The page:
Sailors on uncharted seas could expect the legend promising new dangers on medieval maps. I’m making a case, no, a plea for planting unusual stuff in the garden. In these days of Google, Bing et al with image searches and cultivation information, there is a paucity of excuses for buying the usual schmeer from the shops. Please don’t fill your wish list with pansies and heather, simply because they are good doers. Let’s go for something different, remarkable, and even extraordinary.
Clerodendrum bungei (cashmere bouquet)

Clerodendrum bungei (cashmere bouquet)

After badmouthing the flower shows in earlier posts, I have to say that some of my own purchases were informed by plants that I had never seen before. I bought a Clerodendrum bungei (cashmere bouquet) for the front garden, ignoring claims of rampant growth and suckering habit. I don’t go for variegated leaves often but these are striking and will add to the display, not confuse the issue. Allegedly the perfume of the foliage is an acquired taste but as long as it overwhelms the honk of horse shit, I’m happy. The Crinodendron hookeraneum (Chilean lantern bush) is giving me a run for my money. It needs moist, well drained soil, which is to say that it has to be perfect. It requires acidic compost and is not altogether hardy so I’m growing it in a pot for overwintering under cover. It doesn’t particularly like container culture and insists on rainwater but I’m going to persevere. I will plant it out in a sheltered spot when it is more mature, if it survives that long. I saw one blooming in a garden nearby and was rendered speechless. This does not happen often, as those dear to me will attest.
Ammi visnaga (bishop's weed)

Ammi visnaga (bishop’s weed)

We’re coming up to the time for indoor horticulture, which means choosing seeds for 2015. This is the cheapest way to get your hands on something which blows your skirt up and makes you sweaty under the collar. OK, perhaps that’s just me, then. This year I tried Ammi visnaga (bishop’s weed), a hardy annual belonging to the carrot tribe, which was easy to grow and a spectacular success. The mounded, lacy umbels flowered for months and have been constantly plastered in rowdy crowds of bees and butterflies. The seed heads are heavy with the promise of more of the same for a long time to come, or so I hope. I bought Digitalis (foxglove) “Pam’s Choice” from Thompson & Morgan. Being biennial, I had to wait two years before the plants did their thing and when the blossoms opened, I discovered that none of them resembled the picture on the packet. This does not occur often but currently I am composing a scorching letter to the shysters, demanding the return of my money and recompense for a chunk of my life, wasted by their lack of care.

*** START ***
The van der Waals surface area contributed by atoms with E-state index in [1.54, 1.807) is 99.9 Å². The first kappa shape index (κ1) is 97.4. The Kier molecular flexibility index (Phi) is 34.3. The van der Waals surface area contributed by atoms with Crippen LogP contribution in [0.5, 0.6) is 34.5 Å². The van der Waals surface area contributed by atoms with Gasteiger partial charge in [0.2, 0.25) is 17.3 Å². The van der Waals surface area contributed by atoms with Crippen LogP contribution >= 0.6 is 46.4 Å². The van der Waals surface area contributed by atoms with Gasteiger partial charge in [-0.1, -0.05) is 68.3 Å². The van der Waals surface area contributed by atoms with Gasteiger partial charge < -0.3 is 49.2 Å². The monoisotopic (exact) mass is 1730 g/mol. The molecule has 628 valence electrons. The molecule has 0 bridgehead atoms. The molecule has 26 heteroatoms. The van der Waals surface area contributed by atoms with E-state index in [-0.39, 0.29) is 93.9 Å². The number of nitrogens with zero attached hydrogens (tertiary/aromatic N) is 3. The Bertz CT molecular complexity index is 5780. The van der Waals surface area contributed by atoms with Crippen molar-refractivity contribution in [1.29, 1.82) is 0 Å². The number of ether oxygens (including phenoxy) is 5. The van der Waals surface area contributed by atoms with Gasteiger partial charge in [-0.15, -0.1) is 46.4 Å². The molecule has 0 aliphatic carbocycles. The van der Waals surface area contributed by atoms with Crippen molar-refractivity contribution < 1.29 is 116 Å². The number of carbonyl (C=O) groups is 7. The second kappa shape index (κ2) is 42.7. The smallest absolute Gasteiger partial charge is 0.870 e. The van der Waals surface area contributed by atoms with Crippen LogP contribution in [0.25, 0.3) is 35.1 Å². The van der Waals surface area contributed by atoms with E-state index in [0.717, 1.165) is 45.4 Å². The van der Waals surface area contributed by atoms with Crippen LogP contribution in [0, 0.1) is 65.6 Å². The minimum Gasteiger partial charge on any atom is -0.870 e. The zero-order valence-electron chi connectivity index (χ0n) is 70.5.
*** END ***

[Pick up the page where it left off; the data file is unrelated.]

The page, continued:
Rubus blackberry 'Oregon Thornless'

Rubus (blackberry) ‘Oregon Thornless’

Lots of people have bear’s britches; I wanted a change from Acanthus mollis and failed to heed the warning implicit in A. spinosus. This is a particularly spiky specimen; in bud, the developing blooms are studded with long, hard needles, cunningly disguised as leaves. I found out about this when pushing through the border. I moved the heavy flower head out of my way, only to have it swing back and smack me on the buttock with the slap of a mailed fist. My howl of anguish made dogs bark up to six streets away. It took a week for the marks to fade and made me grateful that it happened to an area of anatomy rarely inspected by strangers. That shows a lack of imagination; I should have explained my funny walk as the calling card of something winged, scaled and breathing fire, which paused briefly in my garden and bit me on the bum.